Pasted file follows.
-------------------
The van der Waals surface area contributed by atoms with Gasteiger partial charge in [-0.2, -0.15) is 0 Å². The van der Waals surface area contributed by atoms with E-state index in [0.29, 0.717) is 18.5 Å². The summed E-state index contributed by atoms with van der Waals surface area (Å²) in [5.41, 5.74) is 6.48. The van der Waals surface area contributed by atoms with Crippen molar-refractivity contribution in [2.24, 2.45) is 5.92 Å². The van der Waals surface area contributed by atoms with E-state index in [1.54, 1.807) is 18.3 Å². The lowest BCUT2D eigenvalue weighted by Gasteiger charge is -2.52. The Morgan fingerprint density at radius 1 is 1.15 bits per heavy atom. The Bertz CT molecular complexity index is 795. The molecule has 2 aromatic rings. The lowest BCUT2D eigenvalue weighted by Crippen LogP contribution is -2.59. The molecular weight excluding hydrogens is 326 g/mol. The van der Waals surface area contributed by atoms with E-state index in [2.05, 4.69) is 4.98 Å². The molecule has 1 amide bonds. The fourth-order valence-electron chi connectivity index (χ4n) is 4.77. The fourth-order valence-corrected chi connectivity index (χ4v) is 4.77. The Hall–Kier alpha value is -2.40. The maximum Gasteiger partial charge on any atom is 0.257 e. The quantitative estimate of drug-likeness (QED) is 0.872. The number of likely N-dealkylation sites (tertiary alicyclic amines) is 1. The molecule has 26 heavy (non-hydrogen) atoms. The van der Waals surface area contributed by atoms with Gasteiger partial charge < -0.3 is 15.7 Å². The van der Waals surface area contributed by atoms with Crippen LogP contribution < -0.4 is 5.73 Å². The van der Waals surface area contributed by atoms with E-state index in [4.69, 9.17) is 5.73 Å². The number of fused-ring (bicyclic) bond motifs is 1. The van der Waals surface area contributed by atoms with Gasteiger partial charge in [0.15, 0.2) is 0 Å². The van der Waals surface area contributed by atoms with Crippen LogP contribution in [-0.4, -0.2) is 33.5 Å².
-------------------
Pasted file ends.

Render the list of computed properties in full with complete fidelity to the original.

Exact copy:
The van der Waals surface area contributed by atoms with Gasteiger partial charge in [-0.2, -0.15) is 0 Å². The van der Waals surface area contributed by atoms with E-state index in [0.29, 0.717) is 18.5 Å². The summed E-state index contributed by atoms with van der Waals surface area (Å²) in [5.41, 5.74) is 6.48. The van der Waals surface area contributed by atoms with Crippen molar-refractivity contribution in [2.24, 2.45) is 5.92 Å². The van der Waals surface area contributed by atoms with E-state index in [1.54, 1.807) is 18.3 Å². The lowest BCUT2D eigenvalue weighted by Gasteiger charge is -2.52. The Morgan fingerprint density at radius 1 is 1.15 bits per heavy atom. The Bertz CT molecular complexity index is 795. The molecule has 2 aromatic rings. The lowest BCUT2D eigenvalue weighted by Crippen LogP contribution is -2.59. The molecular weight excluding hydrogens is 326 g/mol. The van der Waals surface area contributed by atoms with E-state index in [2.05, 4.69) is 4.98 Å². The molecule has 1 amide bonds. The fourth-order valence-electron chi connectivity index (χ4n) is 4.77. The fourth-order valence-corrected chi connectivity index (χ4v) is 4.77. The Hall–Kier alpha value is -2.40. The maximum Gasteiger partial charge on any atom is 0.257 e. The quantitative estimate of drug-likeness (QED) is 0.872. The number of likely N-dealkylation sites (tertiary alicyclic amines) is 1. The molecule has 26 heavy (non-hydrogen) atoms. The van der Waals surface area contributed by atoms with Gasteiger partial charge < -0.3 is 15.7 Å². The van der Waals surface area contributed by atoms with Crippen LogP contribution < -0.4 is 5.73 Å². The van der Waals surface area contributed by atoms with E-state index in [4.69, 9.17) is 5.73 Å². The number of fused-ring (bicyclic) bond motifs is 1. The van der Waals surface area contributed by atoms with Gasteiger partial charge in [0.15, 0.2) is 0 Å². The van der Waals surface area contributed by atoms with Crippen LogP contribution in [-0.4, -0.2) is 33.5 Å².